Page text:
Day 1: Botany Basics voyage, Sydney to Newcastle

Monday 8 September 2014

At 8am on Monday morning, 16 new HMB Endeavour crew members were waiting on the wharf – voyage crew, supernumeraries and two botanists from the Royal Botanic Gardens Sydney. Thankfully some of the fog captured by the Sydney Morning Herald photographer had faded by then!

The botanists, Dr Trevor Wilson and Dr Matt Renner, are with us as part of the voyage crew but are also on board to provide their expertise in explaining some of the vegetation in the Pittwater area of the lower Hawkesbury River.

Motoring into Broken  Bay. Photo by Eden Alley-Porter.

Motoring into Broken Bay. Photo by Eden Alley-Porter.

As soon as Endeavour‘s new crew were aboard, the priority was to head north towards Pittwater in preparation for the second day of the voyage, which would be spent ashore gathering plant specimens. With light northerlies forecast, we set off from Sydney Harbour under engines.

While motoring up the coast, the three watches undertook training rotations including climbing, line handling and a ship’s tour. This is the first stage of vessel familiarisation for voyage crew, in preparation for the anticipated sail to Newcastle later in the week.

After our difficulties with the ship’s smaller stream anchor in Broken Bay during last week’s voyage, we dropped the large bower anchor straight away and were comfortably at anchor by the time the nearly-full moon rose later in the evening.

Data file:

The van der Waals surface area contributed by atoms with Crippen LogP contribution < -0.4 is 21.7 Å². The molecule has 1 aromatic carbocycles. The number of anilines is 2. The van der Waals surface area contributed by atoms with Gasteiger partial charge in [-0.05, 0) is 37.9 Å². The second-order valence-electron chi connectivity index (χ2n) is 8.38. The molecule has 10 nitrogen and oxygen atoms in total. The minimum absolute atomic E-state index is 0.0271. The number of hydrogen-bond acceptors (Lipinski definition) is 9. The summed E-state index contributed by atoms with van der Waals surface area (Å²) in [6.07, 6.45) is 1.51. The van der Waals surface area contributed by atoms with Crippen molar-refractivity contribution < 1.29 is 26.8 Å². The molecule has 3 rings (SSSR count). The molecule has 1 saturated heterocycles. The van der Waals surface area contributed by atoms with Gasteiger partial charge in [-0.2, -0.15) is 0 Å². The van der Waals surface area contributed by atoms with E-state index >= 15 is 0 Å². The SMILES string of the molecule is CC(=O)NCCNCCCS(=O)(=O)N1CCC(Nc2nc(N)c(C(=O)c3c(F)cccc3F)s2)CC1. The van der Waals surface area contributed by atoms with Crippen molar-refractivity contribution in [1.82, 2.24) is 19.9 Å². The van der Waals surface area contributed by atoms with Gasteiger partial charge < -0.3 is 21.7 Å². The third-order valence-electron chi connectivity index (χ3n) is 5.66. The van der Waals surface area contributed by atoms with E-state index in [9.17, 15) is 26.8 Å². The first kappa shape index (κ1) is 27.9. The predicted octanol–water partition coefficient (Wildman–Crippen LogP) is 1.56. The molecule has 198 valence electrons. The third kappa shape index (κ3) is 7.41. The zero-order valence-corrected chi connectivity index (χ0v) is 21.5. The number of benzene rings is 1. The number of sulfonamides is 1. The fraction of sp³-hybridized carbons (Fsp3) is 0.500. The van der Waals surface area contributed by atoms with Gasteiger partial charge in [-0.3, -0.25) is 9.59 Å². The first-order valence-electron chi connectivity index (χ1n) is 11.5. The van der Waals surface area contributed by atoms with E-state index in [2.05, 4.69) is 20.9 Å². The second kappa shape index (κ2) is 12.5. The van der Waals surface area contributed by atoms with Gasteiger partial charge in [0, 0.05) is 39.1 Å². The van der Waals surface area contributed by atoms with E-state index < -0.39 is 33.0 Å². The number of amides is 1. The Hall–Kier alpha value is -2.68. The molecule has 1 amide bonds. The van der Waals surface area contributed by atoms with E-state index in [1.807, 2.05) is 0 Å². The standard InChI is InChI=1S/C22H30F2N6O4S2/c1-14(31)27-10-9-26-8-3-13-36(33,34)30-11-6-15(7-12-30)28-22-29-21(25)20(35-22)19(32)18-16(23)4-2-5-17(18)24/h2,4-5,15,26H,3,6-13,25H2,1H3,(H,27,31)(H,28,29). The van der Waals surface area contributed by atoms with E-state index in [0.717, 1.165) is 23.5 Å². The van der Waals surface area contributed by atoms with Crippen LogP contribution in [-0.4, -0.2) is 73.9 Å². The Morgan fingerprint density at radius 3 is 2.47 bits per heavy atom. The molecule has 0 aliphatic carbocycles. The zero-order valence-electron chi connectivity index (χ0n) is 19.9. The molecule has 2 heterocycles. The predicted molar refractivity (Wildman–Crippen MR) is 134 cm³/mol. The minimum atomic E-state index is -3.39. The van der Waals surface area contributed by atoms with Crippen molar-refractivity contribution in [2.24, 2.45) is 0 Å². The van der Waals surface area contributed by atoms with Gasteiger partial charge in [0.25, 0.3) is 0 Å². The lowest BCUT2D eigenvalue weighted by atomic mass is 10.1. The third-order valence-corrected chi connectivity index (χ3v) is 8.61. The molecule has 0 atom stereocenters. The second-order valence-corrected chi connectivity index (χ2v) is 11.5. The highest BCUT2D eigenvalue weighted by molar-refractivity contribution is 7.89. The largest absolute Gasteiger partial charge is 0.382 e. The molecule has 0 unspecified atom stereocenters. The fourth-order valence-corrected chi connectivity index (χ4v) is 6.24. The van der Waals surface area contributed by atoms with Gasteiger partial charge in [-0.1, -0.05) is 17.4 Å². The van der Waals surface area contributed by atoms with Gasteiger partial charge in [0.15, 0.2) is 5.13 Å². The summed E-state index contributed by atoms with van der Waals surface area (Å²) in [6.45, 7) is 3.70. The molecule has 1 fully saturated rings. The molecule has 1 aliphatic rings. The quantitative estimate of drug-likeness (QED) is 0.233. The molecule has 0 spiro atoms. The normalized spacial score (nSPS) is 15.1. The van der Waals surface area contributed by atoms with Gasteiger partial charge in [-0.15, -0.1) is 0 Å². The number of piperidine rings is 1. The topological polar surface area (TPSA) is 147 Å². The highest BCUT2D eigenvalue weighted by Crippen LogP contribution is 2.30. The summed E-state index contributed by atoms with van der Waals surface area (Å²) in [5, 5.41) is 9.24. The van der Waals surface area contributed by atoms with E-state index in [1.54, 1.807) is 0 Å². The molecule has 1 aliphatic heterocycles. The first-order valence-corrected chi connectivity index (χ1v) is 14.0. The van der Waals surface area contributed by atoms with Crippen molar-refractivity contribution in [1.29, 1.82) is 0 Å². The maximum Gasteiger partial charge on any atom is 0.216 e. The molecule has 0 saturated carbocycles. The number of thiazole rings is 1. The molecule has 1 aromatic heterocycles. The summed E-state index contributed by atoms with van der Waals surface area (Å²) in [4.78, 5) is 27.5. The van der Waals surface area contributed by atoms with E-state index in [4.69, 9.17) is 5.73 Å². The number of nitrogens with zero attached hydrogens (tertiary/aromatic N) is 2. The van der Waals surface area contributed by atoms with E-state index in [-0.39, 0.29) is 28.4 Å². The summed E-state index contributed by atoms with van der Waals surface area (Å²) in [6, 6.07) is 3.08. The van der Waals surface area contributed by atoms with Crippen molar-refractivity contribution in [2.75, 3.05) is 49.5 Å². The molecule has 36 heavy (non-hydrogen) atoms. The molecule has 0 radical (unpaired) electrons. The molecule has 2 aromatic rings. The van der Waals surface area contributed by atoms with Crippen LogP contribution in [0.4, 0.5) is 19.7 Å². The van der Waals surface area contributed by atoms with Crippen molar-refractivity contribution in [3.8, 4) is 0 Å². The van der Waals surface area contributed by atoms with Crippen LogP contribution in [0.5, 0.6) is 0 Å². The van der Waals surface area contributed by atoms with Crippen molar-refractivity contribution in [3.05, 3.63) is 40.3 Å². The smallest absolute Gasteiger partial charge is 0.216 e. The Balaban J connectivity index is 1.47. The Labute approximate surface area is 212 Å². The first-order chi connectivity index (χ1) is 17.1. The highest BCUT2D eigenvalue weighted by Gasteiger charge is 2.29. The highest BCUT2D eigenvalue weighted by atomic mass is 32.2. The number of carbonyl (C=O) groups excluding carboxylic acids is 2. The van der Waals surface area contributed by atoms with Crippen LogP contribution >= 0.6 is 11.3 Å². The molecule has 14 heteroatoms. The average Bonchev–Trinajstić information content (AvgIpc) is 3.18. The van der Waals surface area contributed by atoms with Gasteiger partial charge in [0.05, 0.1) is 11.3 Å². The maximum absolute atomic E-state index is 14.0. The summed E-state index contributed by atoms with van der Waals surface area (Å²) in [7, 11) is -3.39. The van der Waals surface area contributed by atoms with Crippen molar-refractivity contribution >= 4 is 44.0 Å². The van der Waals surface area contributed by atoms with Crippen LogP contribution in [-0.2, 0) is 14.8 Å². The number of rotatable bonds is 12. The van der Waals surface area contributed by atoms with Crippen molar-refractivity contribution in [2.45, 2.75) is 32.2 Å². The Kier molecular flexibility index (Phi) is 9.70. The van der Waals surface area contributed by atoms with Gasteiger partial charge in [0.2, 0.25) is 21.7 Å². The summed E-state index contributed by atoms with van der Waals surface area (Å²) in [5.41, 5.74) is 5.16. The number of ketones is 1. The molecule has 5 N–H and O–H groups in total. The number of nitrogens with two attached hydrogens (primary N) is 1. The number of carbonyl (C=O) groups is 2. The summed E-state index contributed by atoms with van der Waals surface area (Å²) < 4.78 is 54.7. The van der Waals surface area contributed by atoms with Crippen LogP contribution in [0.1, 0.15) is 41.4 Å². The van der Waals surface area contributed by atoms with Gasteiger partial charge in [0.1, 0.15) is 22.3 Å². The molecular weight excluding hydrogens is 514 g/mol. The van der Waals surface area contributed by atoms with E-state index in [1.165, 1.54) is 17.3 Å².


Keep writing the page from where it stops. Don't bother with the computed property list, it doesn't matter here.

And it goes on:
Through the hawse pipe - the ship's anchor cable. Photo by Eden Alley-Porter.

Through the hawse pipe – the ship’s anchor cable. Photo by Eden Alley-Porter.

After dinner, the botanists gave a presentation about the vegetation that we could expect when going ashore the next day.

As Trevor explained, one of the exciting things about going ashore along the Hawkesbury River is that you might just find a plant species that hasn’t previously been collected or identified.

‘People tend to think all plant species have been described already, but that’s not the case at all,’ Trevor said.

‘The Sydney Basin is hugely diverse, and going to places where people haven’t collected in the past can provide the opportunity to find something new.’

‘The material collected during the voyage will be held at the National Herbarium of New South Wales indefinitely,’ Matt said. ‘So it will be available for other researchers to access in the future.’

All’s well.

– Suzannah Marshall Macbeth

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